She walked over to a huge piece hanging on the wall. An abstract like the one in the bank, but completely different. Metals of different types, hues of red and orange, the colors of fire, with an intense blue flame in the center.
“Wow. Is this yours?”
He looked mystified. “Well, yeah. It is my workshop.”
“I’ve never seen anything like it. What is it?”
“What do you think it is?”
“I’m not sure.” She studied it, trying to put her thoughts into words. “It radiates violence. Bloodshed. Something… Something epic.” She put out her hand then drew it back.
“You can touch it,” he said. “You won’t hurt it.”
She traced a finger over it, marveling that it felt so cool when it looked like a fiery explosion. “Blood, ferocity, death.” She turned and stared at him, seeing him in a completely new light. That he had all that inside him and was able to translate it into a work of art amazed her.
He grinned. “Good, that’s what I was going for. It’s the Battle of Helm’s Deep.” He walked over to stand next to her.
“From the Lord of the Rings?”
“That’s the one. Or it can be anything you want. You know what they say. Art is in the eye of the beholder.”
With an effort she took her eyes off the wall hanging, but looking at him was just as bad. Talk about a work of art. And what rock had she been living under not to notice? She consoled herself with the fact that she’d only seen him briefly since his return to Whiskey River. But hell, it had been two years or more since he’d come back. You’d think she’d have seen him more often.
Still unsure where to start she crossed to his workbench to see his current project. “This looks similar to the battle scene I just looked at. Only bigger. And bloodier. There’s more red.” She tilted her head to consider it. “It’s incredible.”
“Thanks. It’s also from the Lord of the Rings. The Battle of the Pelennor Fields, just as Aragorn and the Army of the Dead show up.”
“Clearly you’re a Lord of the Rings fan.”
He shrugged again. “I like to portray battles, among other things. I’m thinking about doing one from Game of Thrones but I haven’t decided on which scene yet. Maybe one of the ones with the dragons. Or maybe the one when the wall falls. Of course, that would be ice, not fire. Which could be interesting in itself.” He paused, cocked his head to study her.
“Did you come out here to look at my work?”
“I didn’t think so.”
“I’ve seen your work in the Wild Horse Gallery but why haven’t I seen more of your art around town?”
“You probably have. You just didn’t know it was mine.”
She thought about that. “There’s one at the Bank of Whiskey River. But I don’t know what else… Oh, my God. The horse down by the playground. That’s yours?” It was a gorgeous piece, a life-sized sculpture of a horse rearing up, with a flowing mane and a look of immense power. All in metal. “Of course it is. I mean, you’ve got a Pegasus out front. Naturally that horse is yours.”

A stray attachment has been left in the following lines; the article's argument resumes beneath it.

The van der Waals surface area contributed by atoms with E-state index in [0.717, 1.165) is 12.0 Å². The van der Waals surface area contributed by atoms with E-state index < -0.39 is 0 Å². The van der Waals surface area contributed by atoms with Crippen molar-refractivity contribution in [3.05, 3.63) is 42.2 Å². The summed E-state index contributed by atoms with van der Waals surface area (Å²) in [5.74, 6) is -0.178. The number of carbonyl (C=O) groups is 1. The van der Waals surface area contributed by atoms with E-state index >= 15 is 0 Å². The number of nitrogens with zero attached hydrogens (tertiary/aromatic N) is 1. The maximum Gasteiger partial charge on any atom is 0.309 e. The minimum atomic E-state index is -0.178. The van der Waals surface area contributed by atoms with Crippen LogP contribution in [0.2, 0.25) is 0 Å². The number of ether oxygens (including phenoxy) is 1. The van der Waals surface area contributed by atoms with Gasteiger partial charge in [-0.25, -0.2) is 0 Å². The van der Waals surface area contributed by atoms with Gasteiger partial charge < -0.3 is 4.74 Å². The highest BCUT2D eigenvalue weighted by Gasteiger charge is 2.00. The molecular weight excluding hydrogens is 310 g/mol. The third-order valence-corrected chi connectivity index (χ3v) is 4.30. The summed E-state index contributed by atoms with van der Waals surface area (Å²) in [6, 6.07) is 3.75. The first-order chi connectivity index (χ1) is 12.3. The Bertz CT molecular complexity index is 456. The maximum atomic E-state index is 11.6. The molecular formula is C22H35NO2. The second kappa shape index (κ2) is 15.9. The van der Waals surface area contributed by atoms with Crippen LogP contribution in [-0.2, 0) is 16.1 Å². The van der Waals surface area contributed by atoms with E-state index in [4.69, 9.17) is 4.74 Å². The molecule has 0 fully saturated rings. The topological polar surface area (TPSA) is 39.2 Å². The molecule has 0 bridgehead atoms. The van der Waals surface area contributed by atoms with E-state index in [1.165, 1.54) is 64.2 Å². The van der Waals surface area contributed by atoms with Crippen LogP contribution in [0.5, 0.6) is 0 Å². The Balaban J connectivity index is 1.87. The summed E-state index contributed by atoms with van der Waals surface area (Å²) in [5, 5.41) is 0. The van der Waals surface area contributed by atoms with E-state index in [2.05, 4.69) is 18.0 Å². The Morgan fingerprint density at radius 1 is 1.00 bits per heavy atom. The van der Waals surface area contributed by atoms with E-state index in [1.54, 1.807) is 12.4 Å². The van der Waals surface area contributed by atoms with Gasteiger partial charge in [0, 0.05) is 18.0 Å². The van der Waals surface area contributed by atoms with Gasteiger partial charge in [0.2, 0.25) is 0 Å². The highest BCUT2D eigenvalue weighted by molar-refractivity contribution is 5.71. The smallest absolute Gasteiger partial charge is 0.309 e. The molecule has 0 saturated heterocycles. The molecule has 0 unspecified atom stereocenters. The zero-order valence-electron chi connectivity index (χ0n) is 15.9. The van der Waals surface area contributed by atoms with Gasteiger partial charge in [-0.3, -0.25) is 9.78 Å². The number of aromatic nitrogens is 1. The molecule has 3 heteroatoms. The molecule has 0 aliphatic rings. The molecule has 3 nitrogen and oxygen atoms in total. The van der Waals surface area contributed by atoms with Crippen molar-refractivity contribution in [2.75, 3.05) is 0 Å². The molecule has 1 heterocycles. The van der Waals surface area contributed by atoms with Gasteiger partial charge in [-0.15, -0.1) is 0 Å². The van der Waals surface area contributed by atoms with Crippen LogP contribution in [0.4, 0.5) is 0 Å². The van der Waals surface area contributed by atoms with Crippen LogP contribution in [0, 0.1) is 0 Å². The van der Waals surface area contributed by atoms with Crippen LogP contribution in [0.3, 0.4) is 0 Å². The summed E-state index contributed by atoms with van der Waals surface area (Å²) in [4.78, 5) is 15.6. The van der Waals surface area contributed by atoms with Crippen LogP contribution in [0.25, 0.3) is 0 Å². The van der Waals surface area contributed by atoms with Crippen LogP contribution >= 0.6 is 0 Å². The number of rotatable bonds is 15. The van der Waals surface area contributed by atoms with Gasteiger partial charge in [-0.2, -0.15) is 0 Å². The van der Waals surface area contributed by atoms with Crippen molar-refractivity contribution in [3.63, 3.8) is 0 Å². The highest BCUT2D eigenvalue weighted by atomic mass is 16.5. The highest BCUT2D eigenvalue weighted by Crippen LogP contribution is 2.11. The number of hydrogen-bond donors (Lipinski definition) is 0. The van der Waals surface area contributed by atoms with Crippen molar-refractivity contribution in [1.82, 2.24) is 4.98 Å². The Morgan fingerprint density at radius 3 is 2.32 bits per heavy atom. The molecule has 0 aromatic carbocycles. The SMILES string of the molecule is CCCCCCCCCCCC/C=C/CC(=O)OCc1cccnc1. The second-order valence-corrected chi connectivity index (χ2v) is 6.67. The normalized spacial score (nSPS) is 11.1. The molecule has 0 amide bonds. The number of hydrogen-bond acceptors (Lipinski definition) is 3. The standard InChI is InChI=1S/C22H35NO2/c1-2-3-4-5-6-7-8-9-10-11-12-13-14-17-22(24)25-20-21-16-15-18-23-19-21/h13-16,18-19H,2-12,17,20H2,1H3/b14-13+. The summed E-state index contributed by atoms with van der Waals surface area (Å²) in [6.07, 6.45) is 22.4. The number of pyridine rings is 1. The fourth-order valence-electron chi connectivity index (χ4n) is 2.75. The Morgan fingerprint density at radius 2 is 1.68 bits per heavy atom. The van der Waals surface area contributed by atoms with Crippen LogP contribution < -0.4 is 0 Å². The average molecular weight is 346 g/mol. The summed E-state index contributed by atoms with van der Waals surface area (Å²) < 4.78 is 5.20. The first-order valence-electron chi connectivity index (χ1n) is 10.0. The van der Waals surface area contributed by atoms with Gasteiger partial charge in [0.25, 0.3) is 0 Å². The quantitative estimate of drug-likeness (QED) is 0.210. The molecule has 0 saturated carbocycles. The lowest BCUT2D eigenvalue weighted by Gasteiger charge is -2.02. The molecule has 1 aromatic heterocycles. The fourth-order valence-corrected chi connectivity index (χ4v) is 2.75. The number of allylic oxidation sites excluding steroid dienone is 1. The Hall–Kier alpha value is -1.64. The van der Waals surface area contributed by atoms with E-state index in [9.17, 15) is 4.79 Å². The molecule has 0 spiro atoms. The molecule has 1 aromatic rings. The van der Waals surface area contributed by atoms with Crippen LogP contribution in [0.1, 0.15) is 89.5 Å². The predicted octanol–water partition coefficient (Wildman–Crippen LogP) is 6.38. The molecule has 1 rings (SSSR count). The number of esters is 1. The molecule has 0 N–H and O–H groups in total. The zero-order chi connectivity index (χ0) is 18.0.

He nodded. “My contribution to the new park.”
“I heard it was made from scrap metal. Is it really?”
“It is.” He smiled and added, “I thought you didn’t come here to talk art.”
She kept getting distracted looking at him. Damn, his face was pretty, but in a masculine way. A strong jaw, apparent even with the dark stubble, dark wavy hair that was a bit long and shaggy, as if he didn’t bother to cut it often, not as a fashion statement. His nose was a little crooked but if anything it added character to an already arresting face. She thought she remembered he’d broken it playing football. His eyes were a beautiful gunmetal gray, with dark thick lashes. Right now they were looking at her quizzically.
Art. Oh, yeah, he’d asked her a question. “I didn’t.” Now that she was here she felt a curious reluctance to tell him. Because she wouldn’t have minded going out with him herself? She squashed that thought. “I came to talk to you about Marie Phillips. She’s a friend of Angel’s and we thought you and—”
“I know who she is,” he interrupted. “Why?”
“To see if you wanted to go out with her.” An unwelcome thought occurred to her. “You’re not involved with anyone, are you?”
“No. Are you?”
“No, but that’s beside the point. You and Marie are both single. And Marie is pretty and fun and…” She trailed off, noticing his skeptical expression. “What? Why not go out with her?”
“Aside from the fact that I already did and we both had a crappy time?”
“Oh. Well, damn. I had no idea.”
“What’s this about? Have you started another business? Setting people up?”
Chantel laughed. “No, it’s purely a hobby. So, I guess you aren’t interested in being set up with someone else?”
“Thanks, but I can get my own dates.”
She bet he could. Except… Apparently he wasn’t. Why was she only now noticing how hot Gabe was? “Sorry to bother you.” She felt kind of stupid now.
“You didn’t.” His expression was a combination of amusement and speculation. “I’m going to pick up some scrap metal for another project. Why don’t you come along?”